Offer organizational tools

Some teens just do not seem to possess the necessary organizational skills to complete work thoroughly and in a timely fashion. Most young people will acquire these skills eventually with maturity or develop coping mechanisms to compensate. In the interim parents can help by offering strategies and tools to support organization.

  • Keep a stock of school supplies on hand. Anticipate the tools your child might need for homework and keep them handy so that your child cannot put off doing assignments because of a forgotten protractor or for not having any colored paper.
  • Encourage your teen to make “to do” lists and to create and manage a working calendar
    Teens often lead extremely busy lives. They need to understand that it is simply not realistic for them to expect themselves to stay on top of everything without reminders.
  • Take advantage of the technological resources that your school has to offer. Many schools offer websites and text alerts or tweets in an effort keep both students and parents informed about assignments. This may enable you to do a little subtle prodding of your teen before things get out of hand.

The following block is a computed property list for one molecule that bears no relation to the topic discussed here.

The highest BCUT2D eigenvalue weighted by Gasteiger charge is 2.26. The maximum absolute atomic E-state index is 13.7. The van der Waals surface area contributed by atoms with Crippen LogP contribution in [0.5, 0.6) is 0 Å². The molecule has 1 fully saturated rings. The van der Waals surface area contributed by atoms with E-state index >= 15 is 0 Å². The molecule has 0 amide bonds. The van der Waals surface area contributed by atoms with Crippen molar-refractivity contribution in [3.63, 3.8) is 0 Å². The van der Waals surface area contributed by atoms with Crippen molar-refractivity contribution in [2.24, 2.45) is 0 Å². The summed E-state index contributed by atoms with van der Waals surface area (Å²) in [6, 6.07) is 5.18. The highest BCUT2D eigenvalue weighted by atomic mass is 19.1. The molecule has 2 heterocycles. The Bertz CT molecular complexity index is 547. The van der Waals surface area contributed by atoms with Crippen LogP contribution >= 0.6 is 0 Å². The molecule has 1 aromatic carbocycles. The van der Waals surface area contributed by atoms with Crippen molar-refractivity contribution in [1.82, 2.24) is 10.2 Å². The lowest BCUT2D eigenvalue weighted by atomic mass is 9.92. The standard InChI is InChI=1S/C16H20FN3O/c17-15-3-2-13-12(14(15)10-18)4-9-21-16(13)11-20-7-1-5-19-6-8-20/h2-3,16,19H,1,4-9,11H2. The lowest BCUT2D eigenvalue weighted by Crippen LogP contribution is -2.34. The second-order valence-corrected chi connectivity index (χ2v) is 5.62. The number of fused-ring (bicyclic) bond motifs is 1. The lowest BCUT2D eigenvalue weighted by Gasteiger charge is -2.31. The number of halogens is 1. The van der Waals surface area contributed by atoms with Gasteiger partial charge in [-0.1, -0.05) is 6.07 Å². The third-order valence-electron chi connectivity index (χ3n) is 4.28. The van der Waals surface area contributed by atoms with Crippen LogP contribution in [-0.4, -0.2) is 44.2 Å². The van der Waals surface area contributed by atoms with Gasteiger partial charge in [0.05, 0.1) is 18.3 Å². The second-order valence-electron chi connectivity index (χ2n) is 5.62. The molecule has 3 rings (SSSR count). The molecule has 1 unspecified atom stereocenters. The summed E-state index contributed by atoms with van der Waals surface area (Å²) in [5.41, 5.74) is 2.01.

Procrastination is a challenge that is not limited to teens. Parents sometimes struggle themselves. We all have certain aspects of our lives that we like to put off. However, the teen and early adult years are an essential time for young people to learn to distinguish between procrastination and prioritization and to learn to manage workflow and priorities without derailing their lives. Many of the approaches parents can use to help their teens manage their time are also ones that can be modeled (e.g., a “family” calendar that has everyone’s activities on it that hangs in a common space). This way, teens see that time management is something that will be an ongoing skill that they will use for the rest of their lives. If your teen is a procrastinator, he or she is likely going through this learning process. Positive parental support, time and structure can help uplift teens as they develop the maturity to deal with procrastination.


 

Article by Michael Bromley

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Michael Bromley is founder and president of the A+ Club from School4Schools.com LLC. As a high school teacher, parent of two children, author, and entrepreneur, Michael wants to bring out the best in all students and help them and their parents achieve their goals and dreams. Like many of us, Michael has suffered from procrastination – and he knows that it can be overcome and that true empowerment is within us all.

To learn more about procrastination and solutions for it, visit The Procrastination Research Group or The Student Success Blog.